Mike Whitehead & Sue Whitehead 11:20
No, so the… Oh! It was the arm.
Mike Whitehead 11:24
The arm rest and the wheely bars were in the back of the car? It was a fun adventure. Dad was always making it fun. But there’s also a big deal like going to a restaurant. And transferring in a cab and doing all these independent things, you know, was a big deal. It was a big stepping stone.
So, just like closing a clothespin. You know, because your hands don’t work because you broke your neck. It’s these little wins. So, I remember that night was having so much fun with dad. And then the cab driver came back hours later with parts of my wheelchair that was a borrowed chair. It was it was just a fun adventure.
Sue Whitehead 11:58
Oh my God. There is a lot of fun times just learning. Learning more about somebody being in a wheelchair. We were all new to this too. So, Mike made it easy for us.
Phil Peck 12:10
I just want to go back to wheelchair rugby. How’d you make it from playing in London, Ontario to making it to Canada’s national team.
Mike Whitehead 12:18
So, I met the inventor of the sport, one of the CO inventors in Montreal, in May of 2000. And I asked him what I needed to do to make the national team and he told me. He gave me a few tips and I took them to heart.
And, once I started to put the work in, and my local coach and teammates in London, Ontario, really catapulted me to learn the sport. And, and then I started playing in the US league just to get those reps and had some great coaching there. I went to tryouts and we had a new coach on the national team. And he saw something which was great. He, you know, he saw some potential. So, I was just super fortunate. They saw potential in me early. You know, even with my big mouth. (Laughs)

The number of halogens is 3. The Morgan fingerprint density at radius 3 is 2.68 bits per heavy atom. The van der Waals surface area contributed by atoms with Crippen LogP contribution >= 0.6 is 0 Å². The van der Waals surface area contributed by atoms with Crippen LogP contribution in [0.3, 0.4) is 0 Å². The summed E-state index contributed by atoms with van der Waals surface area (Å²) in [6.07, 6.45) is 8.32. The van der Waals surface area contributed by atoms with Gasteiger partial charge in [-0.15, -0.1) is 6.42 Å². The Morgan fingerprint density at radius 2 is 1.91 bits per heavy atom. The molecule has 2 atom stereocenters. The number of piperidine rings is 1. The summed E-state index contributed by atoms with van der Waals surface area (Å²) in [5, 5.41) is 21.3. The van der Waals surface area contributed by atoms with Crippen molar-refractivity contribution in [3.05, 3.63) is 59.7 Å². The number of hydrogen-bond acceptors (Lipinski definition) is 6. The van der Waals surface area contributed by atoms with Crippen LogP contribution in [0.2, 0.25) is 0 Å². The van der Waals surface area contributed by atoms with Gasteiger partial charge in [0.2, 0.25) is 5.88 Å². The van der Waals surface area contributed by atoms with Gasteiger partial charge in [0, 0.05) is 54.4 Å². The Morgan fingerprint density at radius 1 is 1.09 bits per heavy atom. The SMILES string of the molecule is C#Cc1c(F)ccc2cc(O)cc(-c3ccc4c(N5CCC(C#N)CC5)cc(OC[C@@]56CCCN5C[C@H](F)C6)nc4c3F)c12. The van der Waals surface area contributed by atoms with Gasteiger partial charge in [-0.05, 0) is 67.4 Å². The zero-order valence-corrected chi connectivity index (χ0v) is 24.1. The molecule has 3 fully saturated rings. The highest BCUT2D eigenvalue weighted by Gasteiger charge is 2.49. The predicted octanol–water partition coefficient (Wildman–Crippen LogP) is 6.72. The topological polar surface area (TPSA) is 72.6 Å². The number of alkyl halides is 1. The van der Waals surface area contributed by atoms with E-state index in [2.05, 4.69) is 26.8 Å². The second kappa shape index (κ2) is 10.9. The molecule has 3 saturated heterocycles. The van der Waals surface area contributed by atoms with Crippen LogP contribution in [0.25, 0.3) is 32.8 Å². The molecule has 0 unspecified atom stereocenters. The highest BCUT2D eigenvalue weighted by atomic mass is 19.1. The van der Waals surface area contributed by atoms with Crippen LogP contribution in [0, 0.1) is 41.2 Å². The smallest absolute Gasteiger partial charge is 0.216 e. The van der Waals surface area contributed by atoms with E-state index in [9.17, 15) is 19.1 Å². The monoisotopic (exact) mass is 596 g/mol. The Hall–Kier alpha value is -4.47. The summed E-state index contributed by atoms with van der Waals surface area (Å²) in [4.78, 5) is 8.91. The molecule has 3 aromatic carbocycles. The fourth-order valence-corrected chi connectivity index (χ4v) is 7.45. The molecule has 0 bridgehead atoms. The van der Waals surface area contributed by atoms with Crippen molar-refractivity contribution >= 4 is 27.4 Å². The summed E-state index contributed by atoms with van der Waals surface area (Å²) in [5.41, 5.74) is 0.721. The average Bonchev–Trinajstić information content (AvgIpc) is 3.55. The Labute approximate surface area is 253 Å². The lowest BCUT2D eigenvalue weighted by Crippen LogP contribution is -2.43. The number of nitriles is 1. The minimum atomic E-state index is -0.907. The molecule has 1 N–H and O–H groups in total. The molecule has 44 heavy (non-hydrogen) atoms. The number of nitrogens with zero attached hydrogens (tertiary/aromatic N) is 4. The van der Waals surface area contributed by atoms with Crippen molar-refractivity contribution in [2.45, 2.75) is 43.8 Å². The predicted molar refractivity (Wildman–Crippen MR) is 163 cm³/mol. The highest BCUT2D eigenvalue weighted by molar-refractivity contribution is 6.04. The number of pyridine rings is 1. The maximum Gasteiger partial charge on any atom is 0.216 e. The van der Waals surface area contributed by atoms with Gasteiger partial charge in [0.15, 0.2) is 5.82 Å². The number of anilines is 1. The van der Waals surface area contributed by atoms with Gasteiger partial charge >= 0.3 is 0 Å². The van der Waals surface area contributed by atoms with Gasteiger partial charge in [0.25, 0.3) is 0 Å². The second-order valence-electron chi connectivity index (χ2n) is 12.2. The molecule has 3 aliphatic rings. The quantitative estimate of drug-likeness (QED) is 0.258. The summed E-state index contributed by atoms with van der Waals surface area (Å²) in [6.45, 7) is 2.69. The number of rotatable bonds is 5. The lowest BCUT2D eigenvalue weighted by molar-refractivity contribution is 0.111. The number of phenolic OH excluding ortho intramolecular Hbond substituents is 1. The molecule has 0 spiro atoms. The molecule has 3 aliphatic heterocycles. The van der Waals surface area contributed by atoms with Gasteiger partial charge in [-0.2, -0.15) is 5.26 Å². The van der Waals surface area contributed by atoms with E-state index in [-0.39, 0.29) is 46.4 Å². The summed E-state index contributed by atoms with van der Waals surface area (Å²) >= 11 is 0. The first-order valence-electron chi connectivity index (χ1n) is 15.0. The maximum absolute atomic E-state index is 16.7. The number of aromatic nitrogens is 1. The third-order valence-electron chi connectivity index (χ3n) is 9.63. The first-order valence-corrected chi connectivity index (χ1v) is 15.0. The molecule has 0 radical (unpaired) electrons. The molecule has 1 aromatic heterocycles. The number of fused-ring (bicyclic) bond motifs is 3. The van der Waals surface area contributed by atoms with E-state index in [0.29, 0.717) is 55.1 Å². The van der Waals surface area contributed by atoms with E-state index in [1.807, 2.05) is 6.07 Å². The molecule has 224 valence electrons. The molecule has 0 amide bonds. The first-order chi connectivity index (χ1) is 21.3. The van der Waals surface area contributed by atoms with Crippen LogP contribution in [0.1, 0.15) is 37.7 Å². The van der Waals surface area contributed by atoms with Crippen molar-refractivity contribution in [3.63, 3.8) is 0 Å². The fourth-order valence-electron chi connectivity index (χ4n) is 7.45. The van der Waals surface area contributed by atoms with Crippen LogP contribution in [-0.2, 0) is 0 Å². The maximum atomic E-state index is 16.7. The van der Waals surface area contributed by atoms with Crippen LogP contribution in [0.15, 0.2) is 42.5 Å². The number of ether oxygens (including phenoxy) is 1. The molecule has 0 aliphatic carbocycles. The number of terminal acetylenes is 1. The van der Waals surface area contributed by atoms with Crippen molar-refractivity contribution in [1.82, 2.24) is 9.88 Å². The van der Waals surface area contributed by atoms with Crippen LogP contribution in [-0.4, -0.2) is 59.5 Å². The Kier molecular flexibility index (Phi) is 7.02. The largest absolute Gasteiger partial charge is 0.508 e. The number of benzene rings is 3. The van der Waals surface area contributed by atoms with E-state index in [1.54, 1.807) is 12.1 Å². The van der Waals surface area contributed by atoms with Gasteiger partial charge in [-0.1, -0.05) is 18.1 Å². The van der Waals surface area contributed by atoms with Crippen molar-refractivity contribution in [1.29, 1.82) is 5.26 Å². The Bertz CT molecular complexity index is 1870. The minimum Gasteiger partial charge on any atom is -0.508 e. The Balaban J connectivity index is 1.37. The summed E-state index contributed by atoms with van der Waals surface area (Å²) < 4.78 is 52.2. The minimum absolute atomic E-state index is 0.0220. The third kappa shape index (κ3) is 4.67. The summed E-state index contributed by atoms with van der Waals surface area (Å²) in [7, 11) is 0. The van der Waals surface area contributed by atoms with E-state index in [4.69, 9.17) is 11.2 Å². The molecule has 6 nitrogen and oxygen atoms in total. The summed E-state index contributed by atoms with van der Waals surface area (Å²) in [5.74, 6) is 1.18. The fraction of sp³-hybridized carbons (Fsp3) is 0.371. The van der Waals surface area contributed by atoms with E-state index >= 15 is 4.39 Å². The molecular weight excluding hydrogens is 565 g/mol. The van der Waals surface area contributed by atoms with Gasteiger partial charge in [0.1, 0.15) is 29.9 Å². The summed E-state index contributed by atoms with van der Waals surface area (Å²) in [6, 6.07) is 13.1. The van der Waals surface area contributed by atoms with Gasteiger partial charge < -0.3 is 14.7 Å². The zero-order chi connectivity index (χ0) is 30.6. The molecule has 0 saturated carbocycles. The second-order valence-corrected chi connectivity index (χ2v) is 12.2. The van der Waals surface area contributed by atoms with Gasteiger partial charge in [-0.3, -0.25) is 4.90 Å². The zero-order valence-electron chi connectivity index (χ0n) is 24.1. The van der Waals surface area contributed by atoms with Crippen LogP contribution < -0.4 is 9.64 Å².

Phil Peck 13:09
Now you’ve got a bunch of teammates on Team Canada now. I understand you guys each help each other.
Mike Whitehead 13:16
Yeah, what a family. Oh my gosh. I adore my team mates. I adore them so much. Rugby has given me so much. I just love it. I just I’m so thankful, you know. My dreams really did come true.
Phil Peck 13:31
We’ll hear more from Mike, his step-mother and his team mates as Better Together continues.
Thanks to Marathoners, Len and Christine Fuerth for sponsoring this podcast.
Phil Peck 13:54
Welcome back to Better Together with A Life Worth Living. I’m Phil Peck.
In this podcast we’re talking with Mike Whitehead, a member of Canada’s Paralympic wheelchair team. When he was 24, Mike was seriously injured in a car crash.
Mike Whitehead 14:08
I was really, really scared. I couldn’t feel my body. My hands weren’t working. But my family really helped me through. And then I met some other people that were paralyzed, and I could see that I was going to be okay.
Phil Peck 14:21
Now Mike, are there any players on your team who are particularly helpful to you?
Mike Whitehead 14:27